1. This is a plaintiffs' appeal arising out of a redemption suit. There was a mortgage executed by one Durga Singh in favour of three persons Gaya Prasad and two others, for a sum of Rs. 5,700 on the 11th of January 1877. The mortgage was a usufructuary one. The plaintiffs who claimed to have received the property on foot of a will executed by Durga Singh, seek to redeem it on payment of a certain sum of money. The defendants are transferees of the original mortgagees. The question is what is the amount that has to be paid in order to effect redemption. On behalf of the appellants, it has been contended that the lower Court should not have allowed the mortgagees a sum of Rs. 122 and the interest thereon, a sum of Rs. 20-12-0, on certain grounds. We have to see whether the appellants are right.
2. It appears that one of the items that make up the sum of Rs. 5,700, the total mortgage money, was a sum of Rs. 1,011 agreed to be paid by the mortgagees and to be received by the mortgagor, at the registration. Accordingly in the mortgage deed the mortgagor said as follows:
'To-day I received a further sum of Rs. 1,011 in cash at the time of registration.' The appellants' case was that out of this sum only Rs. 889 was paid before the Sub-Registrar and they contend that the balance of Rs. 122 should have been deducted from the mortgage money along with interest. On the one hand we have the statement of the mortgagor in the deed that he expected to receive a sum of money at the registration. On the other hand we have got the certificate of the Sub-Registrar that only Rs. 889 was paid before him. In the circumstances the Registrar's certificate should have, in, my opinion, prevailed as against the statement of the mortgagor in the deed, which does not amount to even an admission, which is usually rebut table.
3. As regards interest, the mortgagees claimed it at 1% per mensem up to the date on which the mortgagor could redeem a prior mortgage and obtain possession of the mortgaged property. Interest at that rate has been allowed by the Court below, and it is agreed by the learned Counsel for the appellants that this interest ought to be allowed. It follows therefore that if we deduct the sum of Rs. 122 we must deduct the interest also which comes to Rs. 20-12-0. I would therefore allow the appeal to the extent of Rs. 142-12-0. The amount payable to the mortgagees on redemption should be reduced by this sum.
4. There is a cross-objection that the Court below should have allowed to the respondents a sum of Rs. 740-3-9 over and above what it has allowed. No evidence was laid before us to substantiate this cross-objection. No evidence has been printed. The cross-objection therefore fails. I would dismiss it also with costs.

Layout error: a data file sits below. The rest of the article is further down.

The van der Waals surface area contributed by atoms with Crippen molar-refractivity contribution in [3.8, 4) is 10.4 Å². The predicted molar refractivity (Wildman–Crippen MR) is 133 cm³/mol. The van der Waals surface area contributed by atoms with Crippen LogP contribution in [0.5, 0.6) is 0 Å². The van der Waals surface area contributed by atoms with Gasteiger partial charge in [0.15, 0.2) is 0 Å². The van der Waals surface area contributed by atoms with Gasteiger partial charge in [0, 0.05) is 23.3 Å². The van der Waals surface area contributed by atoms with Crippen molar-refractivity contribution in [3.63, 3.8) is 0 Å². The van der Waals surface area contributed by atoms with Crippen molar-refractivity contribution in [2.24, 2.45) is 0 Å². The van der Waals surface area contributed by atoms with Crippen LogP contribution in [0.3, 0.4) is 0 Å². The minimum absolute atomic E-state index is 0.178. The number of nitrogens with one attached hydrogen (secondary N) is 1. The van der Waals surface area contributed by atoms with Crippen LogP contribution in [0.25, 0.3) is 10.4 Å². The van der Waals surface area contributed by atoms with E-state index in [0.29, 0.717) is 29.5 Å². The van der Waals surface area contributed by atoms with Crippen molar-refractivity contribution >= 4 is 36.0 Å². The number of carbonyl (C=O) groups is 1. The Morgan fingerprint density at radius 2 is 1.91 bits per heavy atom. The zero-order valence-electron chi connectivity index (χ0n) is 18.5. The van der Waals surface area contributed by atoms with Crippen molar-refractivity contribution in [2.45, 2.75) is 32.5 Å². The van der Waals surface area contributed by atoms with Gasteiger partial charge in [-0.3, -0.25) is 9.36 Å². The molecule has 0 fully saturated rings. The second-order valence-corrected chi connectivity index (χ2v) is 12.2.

5. I concur, but it appears to me desirable in view of the remarks of the District Judge in his judgment, to consider, in somewhat more detail, the question of the conclusive ness in a mortgage or sale deed of an averment of receipt of consideration. In this case the mortgagor stated in the mortgage deed: To-day I received a further sum of Rs. 1,011 in cash at the time of registration'. The Sub-Registrar's endorsement, however, states: 'The executant received Rs. 889 in cash at the time of registration '. The District Judge has rightly considered that the recital by the mortgagor does not operate under the law? of estoppel. It may be mentioned that in English law the general rule appears to be that a person who is a party to a deed is estopped from denying its contents, but that to this general rule there is the exception that a receipt in a deed does not amount to an estoppel generally, either at law or in equity. [See pages 49 and 50 of Cockie's Cases and Statutes on Evidence, 4th edition.] In India the law on the subject is contained in the Evidence Act, of which Act Sections 17 to 21 treat of admissions and Section 115 of estoppel. It has been declared, in decisions of the Privy Council that Section 115 is not exhaustive of the law of estoppel applicable to India. But it may safely be said that a recital of a receipt in a deed will not operate as an estoppel, under any application of the principle embodied in Section 115(as opposed to the actual terms of that section) because as stated above, such recitals do not operate by way of estoppel in English law. We have, therefore, to view the recital merely in the light of an admission, and from this point of view, the sections in the Evidence Act as to admissions must be deemed to be exhaustive. Now, an admission must be read as it stands and it is not permissible to take one part of an admission (as to a single fact or occurrence) and reject another part. In this case, the recital in the deed says that the mortgagee received a certain sum at the time of registration. It is not permissible to out down this admission into a mere statement that he received it. Admissions are of no evidential value once they are proved untrue. This admission is proved untrue by the Sub-Registrar's endorsement that a lesser sum was paid at time of registration. The admission must, therefore, be rejected entirely and the District Judge was not correct in treating it as an admission that the money had been received though at some other time than at the time of registration.